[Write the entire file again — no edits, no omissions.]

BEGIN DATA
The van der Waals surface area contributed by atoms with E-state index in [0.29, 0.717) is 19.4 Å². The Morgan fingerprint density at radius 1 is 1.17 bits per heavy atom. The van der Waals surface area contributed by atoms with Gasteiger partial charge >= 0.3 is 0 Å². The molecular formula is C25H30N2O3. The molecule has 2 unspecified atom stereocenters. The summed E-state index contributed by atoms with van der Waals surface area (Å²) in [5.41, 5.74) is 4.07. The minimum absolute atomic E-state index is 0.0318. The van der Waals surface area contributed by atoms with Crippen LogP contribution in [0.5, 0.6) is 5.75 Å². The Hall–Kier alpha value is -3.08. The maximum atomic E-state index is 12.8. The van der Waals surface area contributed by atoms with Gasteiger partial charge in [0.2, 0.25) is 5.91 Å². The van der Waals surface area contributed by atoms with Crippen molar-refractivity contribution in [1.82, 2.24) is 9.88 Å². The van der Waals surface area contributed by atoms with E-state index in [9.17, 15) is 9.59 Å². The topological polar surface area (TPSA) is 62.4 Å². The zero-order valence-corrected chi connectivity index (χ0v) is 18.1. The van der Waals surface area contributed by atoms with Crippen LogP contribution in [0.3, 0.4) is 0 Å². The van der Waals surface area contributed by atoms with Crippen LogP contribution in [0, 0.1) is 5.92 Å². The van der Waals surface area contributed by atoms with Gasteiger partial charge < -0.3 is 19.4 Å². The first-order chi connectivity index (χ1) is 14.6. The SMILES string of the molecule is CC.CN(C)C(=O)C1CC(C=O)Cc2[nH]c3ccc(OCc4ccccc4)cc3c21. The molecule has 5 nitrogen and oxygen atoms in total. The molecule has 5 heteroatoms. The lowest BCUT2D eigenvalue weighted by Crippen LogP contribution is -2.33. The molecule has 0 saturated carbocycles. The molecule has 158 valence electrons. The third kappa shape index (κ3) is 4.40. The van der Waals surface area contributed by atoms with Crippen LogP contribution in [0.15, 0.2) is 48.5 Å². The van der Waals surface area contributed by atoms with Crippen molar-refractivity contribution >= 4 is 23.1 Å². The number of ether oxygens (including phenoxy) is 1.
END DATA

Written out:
The van der Waals surface area contributed by atoms with E-state index in [0.29, 0.717) is 19.4 Å². The Morgan fingerprint density at radius 1 is 1.17 bits per heavy atom. The van der Waals surface area contributed by atoms with Gasteiger partial charge >= 0.3 is 0 Å². The molecular formula is C25H30N2O3. The molecule has 2 unspecified atom stereocenters. The summed E-state index contributed by atoms with van der Waals surface area (Å²) in [5.41, 5.74) is 4.07. The minimum absolute atomic E-state index is 0.0318. The van der Waals surface area contributed by atoms with Crippen LogP contribution in [0.5, 0.6) is 5.75 Å². The Hall–Kier alpha value is -3.08. The maximum atomic E-state index is 12.8. The van der Waals surface area contributed by atoms with Gasteiger partial charge in [0.2, 0.25) is 5.91 Å². The van der Waals surface area contributed by atoms with Crippen molar-refractivity contribution in [1.82, 2.24) is 9.88 Å². The van der Waals surface area contributed by atoms with E-state index in [9.17, 15) is 9.59 Å². The topological polar surface area (TPSA) is 62.4 Å². The zero-order valence-corrected chi connectivity index (χ0v) is 18.1. The van der Waals surface area contributed by atoms with Crippen LogP contribution in [0.3, 0.4) is 0 Å². The van der Waals surface area contributed by atoms with Crippen LogP contribution in [0, 0.1) is 5.92 Å². The van der Waals surface area contributed by atoms with Gasteiger partial charge < -0.3 is 19.4 Å². The first-order chi connectivity index (χ1) is 14.6. The SMILES string of the molecule is CC.CN(C)C(=O)C1CC(C=O)Cc2[nH]c3ccc(OCc4ccccc4)cc3c21. The molecule has 5 nitrogen and oxygen atoms in total. The molecule has 5 heteroatoms. The lowest BCUT2D eigenvalue weighted by Crippen LogP contribution is -2.33. The molecule has 0 saturated carbocycles. The molecule has 158 valence electrons. The third kappa shape index (κ3) is 4.40. The van der Waals surface area contributed by atoms with Crippen LogP contribution in [0.15, 0.2) is 48.5 Å². The van der Waals surface area contributed by atoms with Crippen molar-refractivity contribution >= 4 is 23.1 Å². The number of ether oxygens (including phenoxy) is 1.